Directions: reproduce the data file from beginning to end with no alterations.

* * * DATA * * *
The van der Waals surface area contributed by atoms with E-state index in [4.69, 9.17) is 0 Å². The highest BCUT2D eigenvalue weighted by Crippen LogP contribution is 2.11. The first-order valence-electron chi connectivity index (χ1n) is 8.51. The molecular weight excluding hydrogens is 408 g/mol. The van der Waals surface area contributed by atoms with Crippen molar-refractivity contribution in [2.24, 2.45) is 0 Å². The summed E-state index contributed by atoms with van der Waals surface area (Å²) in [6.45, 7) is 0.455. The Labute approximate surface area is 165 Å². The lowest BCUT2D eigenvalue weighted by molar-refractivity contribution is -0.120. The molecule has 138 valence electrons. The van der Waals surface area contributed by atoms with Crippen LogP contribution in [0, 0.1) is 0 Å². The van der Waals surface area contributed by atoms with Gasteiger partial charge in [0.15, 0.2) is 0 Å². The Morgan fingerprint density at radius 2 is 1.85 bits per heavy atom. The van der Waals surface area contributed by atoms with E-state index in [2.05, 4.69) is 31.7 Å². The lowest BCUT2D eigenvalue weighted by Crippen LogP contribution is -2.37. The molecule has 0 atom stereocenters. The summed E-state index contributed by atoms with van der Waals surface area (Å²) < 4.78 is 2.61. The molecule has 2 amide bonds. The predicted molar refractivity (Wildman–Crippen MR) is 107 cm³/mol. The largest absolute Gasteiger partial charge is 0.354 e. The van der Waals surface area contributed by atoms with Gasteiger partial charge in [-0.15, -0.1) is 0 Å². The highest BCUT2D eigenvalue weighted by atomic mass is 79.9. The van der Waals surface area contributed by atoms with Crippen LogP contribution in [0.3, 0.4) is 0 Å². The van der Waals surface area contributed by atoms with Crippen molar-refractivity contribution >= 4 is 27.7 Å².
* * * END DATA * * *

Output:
The van der Waals surface area contributed by atoms with E-state index in [4.69, 9.17) is 0 Å². The highest BCUT2D eigenvalue weighted by Crippen LogP contribution is 2.11. The first-order valence-electron chi connectivity index (χ1n) is 8.51. The molecular weight excluding hydrogens is 408 g/mol. The van der Waals surface area contributed by atoms with Crippen molar-refractivity contribution in [2.24, 2.45) is 0 Å². The summed E-state index contributed by atoms with van der Waals surface area (Å²) in [6.45, 7) is 0.455. The Labute approximate surface area is 165 Å². The lowest BCUT2D eigenvalue weighted by molar-refractivity contribution is -0.120. The molecule has 138 valence electrons. The van der Waals surface area contributed by atoms with Crippen LogP contribution in [0, 0.1) is 0 Å². The van der Waals surface area contributed by atoms with Gasteiger partial charge in [0.15, 0.2) is 0 Å². The Morgan fingerprint density at radius 2 is 1.85 bits per heavy atom. The van der Waals surface area contributed by atoms with E-state index in [2.05, 4.69) is 31.7 Å². The lowest BCUT2D eigenvalue weighted by Crippen LogP contribution is -2.37. The molecule has 0 atom stereocenters. The summed E-state index contributed by atoms with van der Waals surface area (Å²) < 4.78 is 2.61. The molecule has 2 amide bonds. The predicted molar refractivity (Wildman–Crippen MR) is 107 cm³/mol. The largest absolute Gasteiger partial charge is 0.354 e. The van der Waals surface area contributed by atoms with Gasteiger partial charge in [-0.15, -0.1) is 0 Å². The highest BCUT2D eigenvalue weighted by atomic mass is 79.9. The van der Waals surface area contributed by atoms with Crippen LogP contribution in [0.3, 0.4) is 0 Å². The van der Waals surface area contributed by atoms with Crippen molar-refractivity contribution >= 4 is 27.7 Å².